Therefore, through the detection of the ALDH2 mutation among JCV-positive Japanese samples, we investigated its correlation with the CY genotype JCV, and we discuss whether the dual structure model is also supported by JCV genotype in this study.

Materials and methods

Materials

In this study, 50-mL urine samples were donated under informed consent by 247 healthy volunteers who live in the Japanese cities of Hirosaki, Hachinohe, Kazuno, Akita, Omagari, Koromogawa, Yonezawa, Nara, Kaizuka, and Matsue. Extracted DNA samples from the urine were analyzed. The DNA extraction method used for the samples was as described by Kato et al. [12].

This research work was approved by the institutional review board of the Kyoto Prefectural University of Medicine (G-112).

JCV genotype classification

The 610-bp IG region [1] that encompasses the 3′-terminal regions of both T antigen and VP1 genes was PCR-amplified using primers P1 and P2, and ExTaqEM polymerase (TaKaRa bio Inc., Tokyo, Japan), as described by Kunitake et al. [16].

The IG region was previously established as a region of the JCV genome that contains abundant type-determining sites. Utilizing the RFLP (restriction fragment length polymorphism) technique, the JCV genotype from the urine samples was analyzed.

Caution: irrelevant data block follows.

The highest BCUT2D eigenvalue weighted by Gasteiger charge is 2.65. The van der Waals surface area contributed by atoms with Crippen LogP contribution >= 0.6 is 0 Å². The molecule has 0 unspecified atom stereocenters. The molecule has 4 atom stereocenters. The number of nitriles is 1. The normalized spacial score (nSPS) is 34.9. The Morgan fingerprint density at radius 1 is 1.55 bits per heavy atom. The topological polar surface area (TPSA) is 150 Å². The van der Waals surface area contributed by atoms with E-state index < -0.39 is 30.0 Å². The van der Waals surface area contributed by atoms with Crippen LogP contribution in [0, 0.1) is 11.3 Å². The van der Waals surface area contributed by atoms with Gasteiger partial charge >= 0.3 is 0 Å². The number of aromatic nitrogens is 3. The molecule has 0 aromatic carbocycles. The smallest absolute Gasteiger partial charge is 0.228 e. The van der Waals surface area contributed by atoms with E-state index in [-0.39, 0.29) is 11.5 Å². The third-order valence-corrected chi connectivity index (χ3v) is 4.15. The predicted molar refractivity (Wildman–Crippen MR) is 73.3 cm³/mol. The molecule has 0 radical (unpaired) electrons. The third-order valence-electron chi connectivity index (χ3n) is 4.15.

The restriction enzymes NlaIII, DdeI, Hinf I, and PvuII (BioLabs, MA) were utilized. Using standard protocol, a 25-μL aliquot of a purified PCR mixture was digested at 37 °C for 1 h with 10–20 units of restriction enzyme. The digestion was resolved by electrophoresis on a 2.0 % agarose gel, and genotype was determined as described by Kitamura et al. [14].

ALDH2 genotype classification

The mutation of Glu504 Lys of the ALDH2 gene was detected and classified among the JCV-positive samples utilizing real time-PCR. Fluorescence melting curve analysis was performed using a LightCycler (Roche Diagnostics GmbH, Mannheim, Germany) with primers and probes obtained from Takara Bio Inc. (TaKaRa Cycleave Human ALDH2 Typing Probe/Primer Set).

PCR conditions were as follows: initially at 95 °C for 10 s, followed by 60 cycles of thermal shift at 95 °C for 5 s, annealing at 53 °C for 10 s, and extended at 72 °C for 20 s. The fluorescence emitted was measured during this process.

Statistical analysis